I flipped the flashlight over and got ready to do the other side. This time I only used about half the needles that I used before. I also held the can a little closer to the flashlight...about 3"-4".


After three stripes of each color...notice the sharper lines and more color transfer.


Here is part of my rifle where I was able to use a darker base coat (Norrell's tan) and then applied three colors over it (khaki, OD, brown).



I don't have pics of them, but I made a few practice runs on cardboard using OD as a base coat with khaki and coyote over it and it looked pretty cool but too dark for central AL. I also tried using #57 stone instead of pine needles. I laid the rocks in a stripe pattern of sorts. This gave a flectarn-type look. Pretty neat but again, not exactly what I wanted. Of all the advice I could give, I would say the best thing to do is cut out some cardboard in the shape of your rifle (or whatever it is you want to paint) and practice. Try some different patterns. Place the templates in the woods and on the ground and see how well they blend, etc. Also be creative...I tried laundry bags, gutter guards, leaves and sticks, combos of all the above and all gave neat patterns. I just ended up liking the pinestraw the best.


Link Posted: 2/17/2007 6:27:25 PM EDT
Sweet tutorial bjwar10. Think I'll give it a try with DuraCoat. I'll post pics.
Link Posted: 2/19/2007 1:49:57 PM EDT
Thanks for posting.

Good info.
Link Posted: 2/19/2007 9:45:03 PM EDT
thanks for showing us your technique. Very nice work
Link Posted: 2/27/2007 10:01:26 AM EDT
Sweet !!!! Thank's for sharing your technique !!!
Link Posted: 3/3/2007 7:08:24 PM EDT
Good job. Looks like a new project in my future.

Off topic, but what scope are you running?

Link Posted: 3/3/2007 8:04:10 PM EDT

Originally Posted By PVFD304:
Good job. Looks like a new project in my future.

Off topic, but what scope are you running?



Nightforce NXS 2.5-10x24
Link Posted: 3/23/2007 12:50:48 AM EDT
Bump, interesting technique

Sweet Baby Jesus that looks good! At first I thought the carry handle was done in Multicam!
Link Posted: 3/24/2007 3:53:37 AM EDT
Very nice. Will have to try something like that one of these days.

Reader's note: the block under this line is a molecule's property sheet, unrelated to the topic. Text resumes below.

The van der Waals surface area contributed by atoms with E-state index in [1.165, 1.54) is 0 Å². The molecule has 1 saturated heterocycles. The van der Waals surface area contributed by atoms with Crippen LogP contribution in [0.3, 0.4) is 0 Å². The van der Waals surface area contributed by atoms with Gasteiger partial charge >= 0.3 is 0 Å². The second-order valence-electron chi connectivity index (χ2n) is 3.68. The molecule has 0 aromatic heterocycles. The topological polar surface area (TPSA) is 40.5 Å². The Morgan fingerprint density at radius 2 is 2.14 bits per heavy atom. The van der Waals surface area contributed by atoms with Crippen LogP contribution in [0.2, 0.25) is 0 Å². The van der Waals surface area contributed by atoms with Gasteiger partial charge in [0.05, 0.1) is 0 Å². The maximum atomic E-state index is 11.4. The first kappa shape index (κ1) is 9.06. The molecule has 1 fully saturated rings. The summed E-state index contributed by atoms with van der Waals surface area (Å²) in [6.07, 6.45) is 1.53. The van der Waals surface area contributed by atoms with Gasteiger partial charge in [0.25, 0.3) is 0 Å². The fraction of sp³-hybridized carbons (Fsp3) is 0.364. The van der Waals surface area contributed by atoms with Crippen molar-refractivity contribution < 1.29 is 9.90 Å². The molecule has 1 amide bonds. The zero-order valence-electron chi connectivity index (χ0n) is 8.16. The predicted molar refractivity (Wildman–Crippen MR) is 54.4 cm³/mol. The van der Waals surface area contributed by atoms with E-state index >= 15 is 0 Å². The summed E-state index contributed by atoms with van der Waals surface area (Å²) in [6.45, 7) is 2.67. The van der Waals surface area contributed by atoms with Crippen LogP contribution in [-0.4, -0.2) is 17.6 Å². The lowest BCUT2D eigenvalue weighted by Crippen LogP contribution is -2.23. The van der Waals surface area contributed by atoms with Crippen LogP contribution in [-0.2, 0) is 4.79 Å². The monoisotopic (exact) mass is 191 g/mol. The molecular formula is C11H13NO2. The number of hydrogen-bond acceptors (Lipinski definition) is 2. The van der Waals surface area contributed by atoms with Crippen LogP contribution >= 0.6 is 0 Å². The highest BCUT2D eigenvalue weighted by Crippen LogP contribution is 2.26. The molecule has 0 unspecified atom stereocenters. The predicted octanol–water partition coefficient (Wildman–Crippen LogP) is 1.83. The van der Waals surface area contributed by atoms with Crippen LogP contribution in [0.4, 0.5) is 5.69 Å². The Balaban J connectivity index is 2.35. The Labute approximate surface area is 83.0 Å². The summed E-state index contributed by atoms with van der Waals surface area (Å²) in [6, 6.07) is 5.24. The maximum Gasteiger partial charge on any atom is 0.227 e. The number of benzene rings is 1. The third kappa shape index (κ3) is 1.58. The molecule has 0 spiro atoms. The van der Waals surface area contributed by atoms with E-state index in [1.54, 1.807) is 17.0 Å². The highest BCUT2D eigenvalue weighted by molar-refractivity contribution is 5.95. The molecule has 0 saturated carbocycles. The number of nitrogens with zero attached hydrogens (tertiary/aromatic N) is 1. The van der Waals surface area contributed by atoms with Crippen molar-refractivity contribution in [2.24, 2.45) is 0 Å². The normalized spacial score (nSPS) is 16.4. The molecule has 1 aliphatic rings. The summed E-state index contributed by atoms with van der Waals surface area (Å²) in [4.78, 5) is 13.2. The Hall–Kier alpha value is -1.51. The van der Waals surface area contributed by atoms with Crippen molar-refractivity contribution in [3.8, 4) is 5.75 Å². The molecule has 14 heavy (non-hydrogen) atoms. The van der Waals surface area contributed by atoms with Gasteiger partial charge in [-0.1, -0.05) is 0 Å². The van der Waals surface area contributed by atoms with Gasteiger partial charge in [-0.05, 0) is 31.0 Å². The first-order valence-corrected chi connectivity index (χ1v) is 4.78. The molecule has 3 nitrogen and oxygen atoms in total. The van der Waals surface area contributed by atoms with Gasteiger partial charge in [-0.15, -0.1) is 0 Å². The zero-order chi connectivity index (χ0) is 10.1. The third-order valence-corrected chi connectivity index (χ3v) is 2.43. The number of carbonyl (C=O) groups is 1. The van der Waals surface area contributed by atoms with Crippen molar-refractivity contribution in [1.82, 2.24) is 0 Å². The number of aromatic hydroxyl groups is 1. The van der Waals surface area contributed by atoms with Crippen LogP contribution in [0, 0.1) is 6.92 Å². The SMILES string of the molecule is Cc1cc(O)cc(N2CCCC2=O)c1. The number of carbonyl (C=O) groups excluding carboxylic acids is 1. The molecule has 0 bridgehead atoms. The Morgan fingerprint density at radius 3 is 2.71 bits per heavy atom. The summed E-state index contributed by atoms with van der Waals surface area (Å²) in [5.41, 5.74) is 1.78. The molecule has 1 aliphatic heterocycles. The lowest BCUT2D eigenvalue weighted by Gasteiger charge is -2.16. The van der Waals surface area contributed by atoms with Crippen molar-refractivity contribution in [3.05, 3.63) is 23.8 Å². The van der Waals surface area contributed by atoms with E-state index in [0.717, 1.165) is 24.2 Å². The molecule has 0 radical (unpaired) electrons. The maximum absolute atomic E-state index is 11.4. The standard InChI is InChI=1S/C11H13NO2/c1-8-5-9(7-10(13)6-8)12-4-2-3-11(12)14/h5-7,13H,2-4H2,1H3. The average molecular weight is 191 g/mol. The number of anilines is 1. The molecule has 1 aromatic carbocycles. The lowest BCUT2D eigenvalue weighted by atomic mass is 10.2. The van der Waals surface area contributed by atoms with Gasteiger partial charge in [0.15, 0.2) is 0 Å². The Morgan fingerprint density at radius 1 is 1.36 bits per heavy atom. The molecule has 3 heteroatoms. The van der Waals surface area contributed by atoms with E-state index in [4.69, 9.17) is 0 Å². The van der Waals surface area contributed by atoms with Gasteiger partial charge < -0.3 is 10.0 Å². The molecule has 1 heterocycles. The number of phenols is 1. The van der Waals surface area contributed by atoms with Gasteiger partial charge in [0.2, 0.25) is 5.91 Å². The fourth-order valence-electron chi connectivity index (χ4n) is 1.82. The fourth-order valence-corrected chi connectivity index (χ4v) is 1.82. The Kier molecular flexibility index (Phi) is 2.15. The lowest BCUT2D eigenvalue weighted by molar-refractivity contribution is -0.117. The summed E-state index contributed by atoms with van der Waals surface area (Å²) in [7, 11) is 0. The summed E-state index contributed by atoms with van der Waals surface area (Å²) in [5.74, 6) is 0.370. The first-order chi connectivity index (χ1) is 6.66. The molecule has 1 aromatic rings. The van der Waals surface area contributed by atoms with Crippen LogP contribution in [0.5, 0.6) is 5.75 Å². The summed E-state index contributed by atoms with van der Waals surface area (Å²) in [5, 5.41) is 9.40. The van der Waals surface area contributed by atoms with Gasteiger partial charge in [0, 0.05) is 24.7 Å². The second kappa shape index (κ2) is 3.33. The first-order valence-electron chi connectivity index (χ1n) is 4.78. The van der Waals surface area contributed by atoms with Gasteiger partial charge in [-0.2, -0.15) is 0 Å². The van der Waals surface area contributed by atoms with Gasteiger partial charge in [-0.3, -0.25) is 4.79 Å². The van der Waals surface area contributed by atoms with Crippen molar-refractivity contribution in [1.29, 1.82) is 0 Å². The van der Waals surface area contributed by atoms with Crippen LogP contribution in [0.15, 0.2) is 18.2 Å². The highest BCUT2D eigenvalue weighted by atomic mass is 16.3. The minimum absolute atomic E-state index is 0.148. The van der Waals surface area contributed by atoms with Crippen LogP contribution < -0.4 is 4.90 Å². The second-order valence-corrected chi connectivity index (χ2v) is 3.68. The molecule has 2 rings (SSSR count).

Link Posted: 3/25/2007 2:02:32 AM EDT
Tagorama. Gonna have to try this. Thanks BJ
Link Posted: 5/2/2007 8:12:46 PM EDT

My Form 4 finally came back so I had to get my pine needles back out one more time...





Link Posted: 6/19/2007 10:04:10 PM EDT
Link Posted: 6/20/2007 12:40:14 AM EDT
bjwar, thanks for taking the time to share your method. That is a great looking camo - especially on the last one!
Link Posted: 6/20/2007 7:38:47 AM EDT

Originally Posted By Montana3gunner:
bjwar, thanks for taking the time to share your method. That is a great looking camo - especially on the last one!


Thamks...
Link Posted: 6/20/2007 8:49:22 AM EDT
that makes a terrific camo pattern
Link Posted: 6/20/2007 10:54:10 AM EDT

Originally Posted By pyro6988:
that makes a terrific camo pattern


It works pretty good IMHO...



I really like the looks against the ground in these (sorry, we come from a modest family)

Link Posted: 7/8/2007 11:07:54 PM EDT
those are seriously some of the coolest paint jobs I have ever seen.
thanks for sharing!
Link Posted: 7/9/2007 5:11:54 AM EDT
That look outstanding. Thank you for the tutorial.
Link Posted: 7/9/2007 5:12:04 AM EDT
[Last Edit: 7/9/2007 6:03:40 AM EDT by talon370]
Crazy computer, crazy internet.
Link Posted: 7/9/2007 5:12:09 AM EDT
[Last Edit: 7/9/2007 6:04:08 AM EDT by talon370]
.
Link Posted: 7/30/2007 10:01:29 PM EDT
every time I look at this thread, I am blown away at how good that paint job looks.
very nice work.
Link Posted: 7/30/2007 10:08:31 PM EDT

Originally Posted By jrucker2004: